My daughter earned the first $100 in her life

The purpose to encourage DD to fulfill the perfect attendance is not for the $100. The purpose is to build and develop her characters, and cultivate her financial awareness.

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After the twins were born…

The arrival of twins changed our lives, and DD’s as well. I realized that the most difficult part and the most intimidating part of parenting.

Now both of them eat like hungry birds and grow like weeds.

Asking how I feel?


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Baby’s growth, month 39

After age 2, DD shoot up like sprouts. At month 39, like many three year olds, DD grew much more in height (38 inches) than weight (at least 35 lbs) and appeared skinny to others’ eyes.

But we know there was nothing to worry, since she has always been a good eater and an active runner. Everybody who wanted to hold her was surprised to find out she was much heavier than she appeared to be. “She is solid”, we explained.

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Baby’s growth, month 38

What are the development characteristics of a 38-month toddler? Look at DD!

At month 38, DD could move well and quickly, maintain perfect balance, carry drinks without spilling (if she paid attention), alternate feet when climbing stairs, gallop in high, wide steps, put on and take off shirsts without any help (and figure the front and back side quite well), and have some finger control in handling small objects.

She had a full range of human emotions. She could be excited, happy, sad, mad, cranky, frustrated and sometimes jealous (of her little sisters in my tommy).

She could count up to 20 in English and up to 10 in Chinese. She could name and match at least seven colors (e.g. blue, red, yellow, white, black, pink, green, and etc) in English and Chinese.

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Baby’s growth, month 37

This month, DD’s most obvious change was in her Chinese language development. Although her Chinese vocabulary couldn’t match that of her English, she could easy carry a simple conversation with my parents in Chinese, using more and more Chinese words and phrases that she picked up from Chinese cartoons, books, my parents and me.

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Baby’s growth, month 36

At month 36, I was so happy to see DD’s progress in language development. She was quite confident in speaking English, using more complicated words (such as “delicious”) and sentence structures.

She used English as a tool to express her wishes, opinions and emotions. The most common sentence structure she was using was “I want to…”, or “I don’t want to…”

Sometimes she would put in a more polite way, like “can I watch TV?” Overall, she could have a pretty long and complicated conversation with M in English.

She not only learned the language, but also learned to use it properly in different contexts. Put into another word, she began to use language as a social tool to interact with her surrounding world.

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Baby’s growth, month 35

When I was so frustrated that DD didn’t talk, Grandpa told me “don’t worry. Before two, you teach her to speak; after two, you tell her to shut up.”

So true!

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Baby’s growth, month 34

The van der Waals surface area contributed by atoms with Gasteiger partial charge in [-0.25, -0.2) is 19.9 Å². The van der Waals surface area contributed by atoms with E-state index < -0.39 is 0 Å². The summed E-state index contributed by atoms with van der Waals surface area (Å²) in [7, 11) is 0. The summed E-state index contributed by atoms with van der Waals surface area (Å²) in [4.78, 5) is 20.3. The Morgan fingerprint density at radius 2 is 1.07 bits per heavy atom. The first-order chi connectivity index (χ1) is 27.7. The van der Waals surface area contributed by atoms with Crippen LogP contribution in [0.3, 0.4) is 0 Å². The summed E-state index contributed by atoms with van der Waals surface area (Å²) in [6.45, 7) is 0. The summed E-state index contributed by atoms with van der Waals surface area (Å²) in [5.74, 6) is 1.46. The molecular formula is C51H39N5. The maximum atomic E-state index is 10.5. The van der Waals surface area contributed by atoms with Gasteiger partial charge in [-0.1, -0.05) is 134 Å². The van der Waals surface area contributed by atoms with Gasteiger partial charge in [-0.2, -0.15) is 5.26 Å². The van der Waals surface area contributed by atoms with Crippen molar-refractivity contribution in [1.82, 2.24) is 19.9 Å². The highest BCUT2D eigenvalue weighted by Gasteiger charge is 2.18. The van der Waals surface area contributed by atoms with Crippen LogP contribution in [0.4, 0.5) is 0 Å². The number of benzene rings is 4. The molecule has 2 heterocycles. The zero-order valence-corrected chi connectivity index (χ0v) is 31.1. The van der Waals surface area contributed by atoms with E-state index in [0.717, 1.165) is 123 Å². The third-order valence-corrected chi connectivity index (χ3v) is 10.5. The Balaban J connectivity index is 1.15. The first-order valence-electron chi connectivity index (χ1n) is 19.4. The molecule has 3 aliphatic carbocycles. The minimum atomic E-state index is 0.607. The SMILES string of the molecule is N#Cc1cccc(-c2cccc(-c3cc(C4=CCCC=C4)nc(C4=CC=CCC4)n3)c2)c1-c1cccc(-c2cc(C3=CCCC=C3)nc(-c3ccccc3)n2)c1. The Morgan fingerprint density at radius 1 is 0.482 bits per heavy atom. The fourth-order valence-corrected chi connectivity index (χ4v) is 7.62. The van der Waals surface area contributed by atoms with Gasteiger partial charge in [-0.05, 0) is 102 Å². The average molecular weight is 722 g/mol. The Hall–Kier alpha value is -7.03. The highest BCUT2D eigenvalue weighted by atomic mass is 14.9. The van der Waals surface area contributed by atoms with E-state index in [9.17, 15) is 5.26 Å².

This month, DD leapfrogged on her language development. She could easily carry a conversation using 5, 6 even 7-word sentences. And she loved to develop her own monologue, like this:

“I want to ask (him/her): why you want to be a mousy?”
“Because I am a mousy.”


“Happy birthday!” and she handed me a nice purse full of marbles.
“Here are my marbles.” Then we counted them.
“I got to go. Bye-bye.”

She could identify at least seven colors (e.g. blue, red, yellow, white, black, pink, green, and etc), at least four actions (e.g. jumping, hopping, spinning, running, and etc), and three emotions (e.g. happy, mad, and sad).

She loved to ask “where, what, when and why” questions, such as “where are we going, daddy?”, “what’s so funny?”, “why are you doing this, mommy?”, “why go(ing) home now?” and etc.

She could count from 1 to 10 in English, and do a simple math for numbers below five.

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Baby’s growth, month 33

During this month’s PAT visit, we were told that the general rule of child language development is “2-word sentences at 2, 3-word sentences at 3, 4 at 4, and so forth”. So there was no big deal for DD to carry a conversation of two or three sentences, each having three words.

But, what M and I noticed was, sometimes DD spoke 5, 6 even 7-word sentences and made herself 75-90% (probably more difficult to people that aren’t family) understood. For example, she would say “you are (a) momma worm, (and) I am (a) baby worm”, “houhou’s (meaning “monkey” in Chinese) blue ball went down the hill”, or “I want to go out (to) Emma’s house”.

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Baby’s growth, month 32

During this month’s PAT visit (see PAT home visit and screening in Baby’s growth, month 29), DD met all the expectations for her age development. She could brush her teeth with help, build a tower of 6 or more, draw a vertical line in imitation, balance on each foot for one second, identify a friend by naming, wash and dry hands, identify at least one color, and put on her pants and sometimes socks.

She could carry on a simple conversation using two or three (sometimes more) words and got herself 75 percent understood. For example, she introduced us to the PAT teacher at the door by saying “this (is) my daddy” and “this (is) my mommy”.

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